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    ABSTRACT: Simultaneous magnetoencephalography (MEG) and electroencephalography (EEG) analysis is known generally to yield better localization performance than a single modality only. For simultaneous analysis, MEG and EEG data should be combined to maximize synergistic effects. Recently, beamformer for simultaneous MEG/EEG analysis was proposed to localize both radial and tangential components well, while single modality analyses could not detect them, or had relatively higher location bias. In practice, most interesting brain sources are likely to be activated coherently; however, conventional beamformer may not work properly for such coherent sources. To overcome this difficulty, a linearly constrained minimum variance (LCMV) beamformer may be used with a source suppression strategy. In this work, simultaneous MEG/EEG LCMV beamformer using source suppression was formulated firstly to investigate its capability over various suppression strategies. The localization performance of our proposed approach was examined mainly for coherent sources and compared thoroughly with the conventional simultaneous and single modality approaches, over various suppression strategies. For this purpose, we used numerous simulated data, as well as empirical auditory stimulation data. In addition, some strategic issues of simultaneous MEG/EEG analysis were discussed. Overall, we found that our simultaneous MEG/EEG LCMV beamformer using a source suppression strategy is greatly beneficial in localizing coherent sources.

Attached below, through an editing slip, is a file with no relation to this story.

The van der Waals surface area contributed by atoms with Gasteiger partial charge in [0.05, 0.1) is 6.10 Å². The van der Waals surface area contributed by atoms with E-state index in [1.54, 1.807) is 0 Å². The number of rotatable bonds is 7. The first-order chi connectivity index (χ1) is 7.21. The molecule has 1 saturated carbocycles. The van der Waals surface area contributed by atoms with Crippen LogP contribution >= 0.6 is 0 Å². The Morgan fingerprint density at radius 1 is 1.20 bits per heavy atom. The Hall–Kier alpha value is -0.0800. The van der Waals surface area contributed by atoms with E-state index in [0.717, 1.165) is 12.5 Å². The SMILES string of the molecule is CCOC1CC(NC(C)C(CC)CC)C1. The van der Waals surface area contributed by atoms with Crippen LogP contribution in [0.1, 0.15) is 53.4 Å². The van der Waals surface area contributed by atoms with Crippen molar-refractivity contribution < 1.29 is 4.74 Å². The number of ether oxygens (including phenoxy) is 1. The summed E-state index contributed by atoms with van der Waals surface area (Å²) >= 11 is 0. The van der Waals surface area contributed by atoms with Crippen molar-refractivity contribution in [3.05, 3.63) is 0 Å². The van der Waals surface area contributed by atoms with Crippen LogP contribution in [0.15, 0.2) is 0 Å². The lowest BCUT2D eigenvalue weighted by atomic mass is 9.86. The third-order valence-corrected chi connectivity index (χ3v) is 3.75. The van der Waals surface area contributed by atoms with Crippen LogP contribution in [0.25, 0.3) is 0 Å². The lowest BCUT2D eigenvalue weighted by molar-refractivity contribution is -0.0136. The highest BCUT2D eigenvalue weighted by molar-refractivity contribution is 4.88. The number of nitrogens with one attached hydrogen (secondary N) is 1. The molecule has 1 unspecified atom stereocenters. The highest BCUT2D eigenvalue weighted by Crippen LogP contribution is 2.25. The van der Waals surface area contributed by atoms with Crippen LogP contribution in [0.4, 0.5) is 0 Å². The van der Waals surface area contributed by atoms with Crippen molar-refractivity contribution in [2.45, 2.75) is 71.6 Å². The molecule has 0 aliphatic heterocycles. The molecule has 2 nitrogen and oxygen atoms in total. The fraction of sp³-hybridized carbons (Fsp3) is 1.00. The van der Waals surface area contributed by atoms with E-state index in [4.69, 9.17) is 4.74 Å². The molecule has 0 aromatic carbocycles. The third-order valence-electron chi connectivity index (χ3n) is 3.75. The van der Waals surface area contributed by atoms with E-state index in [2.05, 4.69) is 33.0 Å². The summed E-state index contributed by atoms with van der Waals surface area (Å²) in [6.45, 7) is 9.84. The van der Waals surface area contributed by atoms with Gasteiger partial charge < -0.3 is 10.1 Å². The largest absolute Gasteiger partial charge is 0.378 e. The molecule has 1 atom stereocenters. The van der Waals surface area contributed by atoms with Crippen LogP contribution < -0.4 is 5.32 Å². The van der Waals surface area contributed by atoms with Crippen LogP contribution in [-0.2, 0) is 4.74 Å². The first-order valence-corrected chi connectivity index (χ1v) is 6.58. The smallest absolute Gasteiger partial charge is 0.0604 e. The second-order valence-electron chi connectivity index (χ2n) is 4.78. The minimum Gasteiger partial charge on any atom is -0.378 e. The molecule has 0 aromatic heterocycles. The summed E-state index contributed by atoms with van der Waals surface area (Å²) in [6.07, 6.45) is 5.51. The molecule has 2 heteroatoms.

Medical & Biological Engineering 06/2013; DOI:10.1007/s11517-013-1092-z · 1.50 Impact Factor
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    ABSTRACT: Frequency tagging of sensory inputs (presenting stimuli that fluctuate periodically at rates to which the cortex can phase lock) has been used to study attentional modulation of neural responses to inputs in different sensory modalities. For visual inputs, the visual steady-state response (VSSR) at the frequency modulating an attended object is enhanced, while the VSSR to a distracting object is suppressed. In contrast, the effect of attention on the auditory steady-state response (ASSR) is inconsistent across studies. However, most auditory studies analyzed results at the sensor level or used only a small number of equivalent current dipoles to fit cortical responses. In addition, most studies of auditory spatial attention used dichotic stimuli (independent signals at the ears) rather than more natural, binaural stimuli. Here, we asked whether these methodological choices help explain discrepant results. Listeners attended to one of two competing speech streams, one simulated from the left and one from the right, that were modulated at different frequencies. Using distributed source modeling of magnetoencephalography results, we estimate how spatially directed attention modulates the ASSR in neural regions across the whole brain. Attention enhances the ASSR power at the frequency of the attended stream in contralateral auditory cortex. The attended-stream modulation frequency also drives phase-locked responses in the left (but not right) precentral sulcus (lPCS), a region implicated in control of eye gaze and visual spatial attention. Importantly, this region shows no phase locking to the distracting stream. Results suggest that the lPCS in engaged in an attention-specific manner. Modeling results that take account of the geometry and phases of the cortical sources phase locked to the two streams (including hemispheric asymmetry of lPCS activity) help to explain why past ASSR studies of auditory spatial attention yield seemingly contradictory results.
    Frontiers in Integrative Neuroscience 02/2014; 8:6. DOI:10.3389/fnint.2014.00006